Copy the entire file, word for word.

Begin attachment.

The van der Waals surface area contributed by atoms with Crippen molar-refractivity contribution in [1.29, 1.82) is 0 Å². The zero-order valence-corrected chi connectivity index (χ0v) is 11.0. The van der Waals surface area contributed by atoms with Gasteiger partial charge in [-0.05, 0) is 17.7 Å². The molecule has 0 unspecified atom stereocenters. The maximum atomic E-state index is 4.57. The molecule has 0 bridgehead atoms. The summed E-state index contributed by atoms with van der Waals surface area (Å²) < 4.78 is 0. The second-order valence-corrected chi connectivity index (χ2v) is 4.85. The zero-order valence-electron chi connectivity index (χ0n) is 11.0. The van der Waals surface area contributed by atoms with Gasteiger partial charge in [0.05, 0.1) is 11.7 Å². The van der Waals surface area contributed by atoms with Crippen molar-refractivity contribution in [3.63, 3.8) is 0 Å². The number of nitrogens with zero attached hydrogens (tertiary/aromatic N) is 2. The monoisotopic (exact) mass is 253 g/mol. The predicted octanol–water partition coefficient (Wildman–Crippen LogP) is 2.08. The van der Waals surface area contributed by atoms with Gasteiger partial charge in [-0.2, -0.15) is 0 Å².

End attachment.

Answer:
The van der Waals surface area contributed by atoms with Crippen molar-refractivity contribution in [1.29, 1.82) is 0 Å². The zero-order valence-corrected chi connectivity index (χ0v) is 11.0. The van der Waals surface area contributed by atoms with Gasteiger partial charge in [-0.05, 0) is 17.7 Å². The molecule has 0 unspecified atom stereocenters. The maximum atomic E-state index is 4.57. The molecule has 0 bridgehead atoms. The summed E-state index contributed by atoms with van der Waals surface area (Å²) < 4.78 is 0. The second-order valence-corrected chi connectivity index (χ2v) is 4.85. The zero-order valence-electron chi connectivity index (χ0n) is 11.0. The van der Waals surface area contributed by atoms with Gasteiger partial charge in [0.05, 0.1) is 11.7 Å². The van der Waals surface area contributed by atoms with Crippen molar-refractivity contribution in [3.63, 3.8) is 0 Å². The number of nitrogens with zero attached hydrogens (tertiary/aromatic N) is 2. The monoisotopic (exact) mass is 253 g/mol. The predicted octanol–water partition coefficient (Wildman–Crippen LogP) is 2.08. The van der Waals surface area contributed by atoms with Gasteiger partial charge in [-0.2, -0.15) is 0 Å².